Unsurprisingly, Hong Kong stocks gave back nearly half of the massive gains logged on Friday, when shares rose the most in seven years on rumors that the Trump administration was busy drafting a trade truce to present to Xi Jinping at the G-20.
The Hang Seng dropped 2.1% to start the week, its worst day since October 23.
H-shares fell 1.3% on the day.
On the mainland, the CSI 300 fell 0.8%, while the SHCOMP shed a half a percent. The ChiNext outperformed, logging a small gain on a day with Xi Jinping talked up innovation and tipped plans to establish a new trading platform for high-tech companies.
In his hotly anticipated speech at the Shanghai trade fair, Xi stuck to the usual talking points when it comes to Beijing’s commitment to “opening up”. As is customary, critics were quick to point out that everyone has heard this before and that China needs to accelerate the process if they intend to convince anyone. Xi also committed to slashing import tariffs further and talked up the “Belt and Road” initiative.
It’s true that all of that is par for the course and that there was little “new” in Xi’s speech in terms of concrete initiatives. But frankly, if that’s what you were expecting (i.e., if you were expecting Xi to walk up to the podium and launch into a detailed list of firm commitments complete with implementation dates), then I’m not sure you’ve been paying attention.
For what it’s worth, here’s a table from Barclays that documents what the Chinese President has said over the past week:
More important than the obligatory and purposefully nebulous nods to continued “opening up”, was Xi’s reiteration of China as the guardian of globalization in a world where the U.S. is abdicating that responsibility in favor of a inward-looking, xenophobic populism.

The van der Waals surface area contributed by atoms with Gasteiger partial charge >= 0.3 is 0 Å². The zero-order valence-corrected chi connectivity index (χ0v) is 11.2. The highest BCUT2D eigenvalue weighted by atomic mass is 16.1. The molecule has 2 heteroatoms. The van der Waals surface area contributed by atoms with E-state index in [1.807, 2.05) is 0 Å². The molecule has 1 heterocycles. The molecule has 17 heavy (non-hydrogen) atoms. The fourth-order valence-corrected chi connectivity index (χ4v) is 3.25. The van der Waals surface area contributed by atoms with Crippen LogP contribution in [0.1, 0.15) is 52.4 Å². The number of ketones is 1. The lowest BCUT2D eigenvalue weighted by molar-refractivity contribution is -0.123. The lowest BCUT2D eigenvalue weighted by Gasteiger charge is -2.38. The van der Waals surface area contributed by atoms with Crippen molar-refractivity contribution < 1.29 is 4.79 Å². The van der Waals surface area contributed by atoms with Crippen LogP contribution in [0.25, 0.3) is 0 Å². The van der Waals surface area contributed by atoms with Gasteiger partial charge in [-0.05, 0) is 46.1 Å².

“As globalization deepens, the practices of law of the jungle and winner take all are a dead end,” Xi said, a clear jab at Trump. “[Countries] shouldn’t always whitewash themselves and blame others, or act like a flashlight that only exposes others, but not themselves”, he added.
What’s highly amusing here is that the harder Trump pushes, the more likely it is that the world is going to turn to China when it comes to leading the way forward on multilateralism and, in an irony of ironies, progressivism.
These are the kind of patently absurd outcomes you get when you let an unhinged political neophyte whose life is a case study in narcissism, jingoism, greed, selfishness and bumbling idiocy be President of the United States. You end up giving an authoritarian (Xi) an opportunity to cast himself as a beacon of hope and a bastion of sanity and tolerance. That, despite Xi’s less-than-exemplary record on human rights and clear penchant for repressive tactics.
Just hours ahead of Xi’s speech, whilst shrieking in the general direction of rednecks in Tennessee on Sunday night, Trump said this:
We’ve taken the toughest-ever action to crack down on China’s abusive trade practices. We’re doing very well.
No, you’re really not.